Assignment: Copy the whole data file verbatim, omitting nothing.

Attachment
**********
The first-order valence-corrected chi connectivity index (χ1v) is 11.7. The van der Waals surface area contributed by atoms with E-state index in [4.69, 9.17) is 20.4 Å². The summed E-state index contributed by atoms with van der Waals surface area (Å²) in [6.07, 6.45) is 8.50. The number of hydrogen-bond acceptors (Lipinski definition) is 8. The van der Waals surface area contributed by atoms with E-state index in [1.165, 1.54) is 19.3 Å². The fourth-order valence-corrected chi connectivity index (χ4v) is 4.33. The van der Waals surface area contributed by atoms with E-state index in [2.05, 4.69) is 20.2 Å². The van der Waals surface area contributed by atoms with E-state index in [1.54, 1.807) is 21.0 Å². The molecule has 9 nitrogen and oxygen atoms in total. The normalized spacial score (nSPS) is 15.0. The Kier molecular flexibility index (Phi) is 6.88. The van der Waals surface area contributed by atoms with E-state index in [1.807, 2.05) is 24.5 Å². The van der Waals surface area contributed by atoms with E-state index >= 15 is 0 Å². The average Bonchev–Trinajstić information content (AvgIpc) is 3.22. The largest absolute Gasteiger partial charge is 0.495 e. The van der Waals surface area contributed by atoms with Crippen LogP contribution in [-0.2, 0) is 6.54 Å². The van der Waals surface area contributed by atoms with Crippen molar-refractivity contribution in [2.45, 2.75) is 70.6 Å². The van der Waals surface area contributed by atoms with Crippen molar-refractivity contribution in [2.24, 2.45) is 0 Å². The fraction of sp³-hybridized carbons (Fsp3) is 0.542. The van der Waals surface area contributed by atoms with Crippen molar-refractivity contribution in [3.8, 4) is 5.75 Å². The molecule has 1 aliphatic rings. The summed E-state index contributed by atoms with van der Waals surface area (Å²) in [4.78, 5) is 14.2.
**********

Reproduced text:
The first-order valence-corrected chi connectivity index (χ1v) is 11.7. The van der Waals surface area contributed by atoms with E-state index in [4.69, 9.17) is 20.4 Å². The summed E-state index contributed by atoms with van der Waals surface area (Å²) in [6.07, 6.45) is 8.50. The number of hydrogen-bond acceptors (Lipinski definition) is 8. The van der Waals surface area contributed by atoms with E-state index in [1.165, 1.54) is 19.3 Å². The fourth-order valence-corrected chi connectivity index (χ4v) is 4.33. The van der Waals surface area contributed by atoms with E-state index in [2.05, 4.69) is 20.2 Å². The van der Waals surface area contributed by atoms with E-state index in [1.54, 1.807) is 21.0 Å². The molecule has 9 nitrogen and oxygen atoms in total. The normalized spacial score (nSPS) is 15.0. The Kier molecular flexibility index (Phi) is 6.88. The van der Waals surface area contributed by atoms with E-state index in [1.807, 2.05) is 24.5 Å². The van der Waals surface area contributed by atoms with E-state index >= 15 is 0 Å². The average Bonchev–Trinajstić information content (AvgIpc) is 3.22. The largest absolute Gasteiger partial charge is 0.495 e. The van der Waals surface area contributed by atoms with Crippen LogP contribution in [-0.2, 0) is 6.54 Å². The van der Waals surface area contributed by atoms with Crippen molar-refractivity contribution in [2.45, 2.75) is 70.6 Å². The van der Waals surface area contributed by atoms with Crippen molar-refractivity contribution in [2.24, 2.45) is 0 Å². The fraction of sp³-hybridized carbons (Fsp3) is 0.542. The van der Waals surface area contributed by atoms with Crippen molar-refractivity contribution in [3.8, 4) is 5.75 Å². The molecule has 1 aliphatic rings. The summed E-state index contributed by atoms with van der Waals surface area (Å²) in [4.78, 5) is 14.2.